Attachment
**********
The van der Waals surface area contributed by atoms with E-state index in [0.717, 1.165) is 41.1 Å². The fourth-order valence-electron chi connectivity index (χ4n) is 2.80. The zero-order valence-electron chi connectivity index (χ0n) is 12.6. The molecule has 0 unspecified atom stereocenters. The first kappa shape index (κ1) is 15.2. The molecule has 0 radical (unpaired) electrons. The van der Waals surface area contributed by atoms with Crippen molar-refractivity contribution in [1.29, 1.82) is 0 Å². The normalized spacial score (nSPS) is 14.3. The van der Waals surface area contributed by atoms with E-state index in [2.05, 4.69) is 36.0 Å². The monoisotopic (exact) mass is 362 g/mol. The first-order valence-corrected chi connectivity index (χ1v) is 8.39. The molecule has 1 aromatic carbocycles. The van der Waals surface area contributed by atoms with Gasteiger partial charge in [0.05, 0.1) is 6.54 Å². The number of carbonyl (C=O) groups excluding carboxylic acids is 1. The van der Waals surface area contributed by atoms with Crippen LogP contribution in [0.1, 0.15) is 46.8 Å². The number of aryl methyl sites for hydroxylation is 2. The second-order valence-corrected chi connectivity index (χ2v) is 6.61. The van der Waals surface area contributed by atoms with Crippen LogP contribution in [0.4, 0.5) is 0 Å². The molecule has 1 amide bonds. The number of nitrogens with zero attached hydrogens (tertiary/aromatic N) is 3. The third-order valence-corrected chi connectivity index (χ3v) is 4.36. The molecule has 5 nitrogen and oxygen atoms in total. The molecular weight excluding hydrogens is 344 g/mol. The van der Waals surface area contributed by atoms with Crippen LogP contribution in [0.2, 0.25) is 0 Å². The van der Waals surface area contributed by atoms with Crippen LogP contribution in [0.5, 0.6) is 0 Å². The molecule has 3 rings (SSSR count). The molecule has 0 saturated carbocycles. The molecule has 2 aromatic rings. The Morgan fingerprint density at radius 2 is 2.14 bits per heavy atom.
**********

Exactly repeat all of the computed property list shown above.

The van der Waals surface area contributed by atoms with E-state index in [0.717, 1.165) is 41.1 Å². The fourth-order valence-electron chi connectivity index (χ4n) is 2.80. The zero-order valence-electron chi connectivity index (χ0n) is 12.6. The molecule has 0 unspecified atom stereocenters. The first kappa shape index (κ1) is 15.2. The molecule has 0 radical (unpaired) electrons. The van der Waals surface area contributed by atoms with Crippen molar-refractivity contribution in [1.29, 1.82) is 0 Å². The normalized spacial score (nSPS) is 14.3. The van der Waals surface area contributed by atoms with E-state index in [2.05, 4.69) is 36.0 Å². The monoisotopic (exact) mass is 362 g/mol. The first-order valence-corrected chi connectivity index (χ1v) is 8.39. The molecule has 1 aromatic carbocycles. The van der Waals surface area contributed by atoms with Gasteiger partial charge in [0.05, 0.1) is 6.54 Å². The number of carbonyl (C=O) groups excluding carboxylic acids is 1. The van der Waals surface area contributed by atoms with Crippen LogP contribution in [0.1, 0.15) is 46.8 Å². The number of aryl methyl sites for hydroxylation is 2. The second-order valence-corrected chi connectivity index (χ2v) is 6.61. The van der Waals surface area contributed by atoms with Crippen LogP contribution in [0.4, 0.5) is 0 Å². The molecule has 1 amide bonds. The number of nitrogens with zero attached hydrogens (tertiary/aromatic N) is 3. The third-order valence-corrected chi connectivity index (χ3v) is 4.36. The molecule has 5 nitrogen and oxygen atoms in total. The molecular weight excluding hydrogens is 344 g/mol. The van der Waals surface area contributed by atoms with Crippen LogP contribution in [0.2, 0.25) is 0 Å². The van der Waals surface area contributed by atoms with Crippen LogP contribution in [0.5, 0.6) is 0 Å². The molecule has 3 rings (SSSR count). The molecule has 0 saturated carbocycles. The molecule has 2 aromatic rings. The Morgan fingerprint density at radius 2 is 2.14 bits per heavy atom.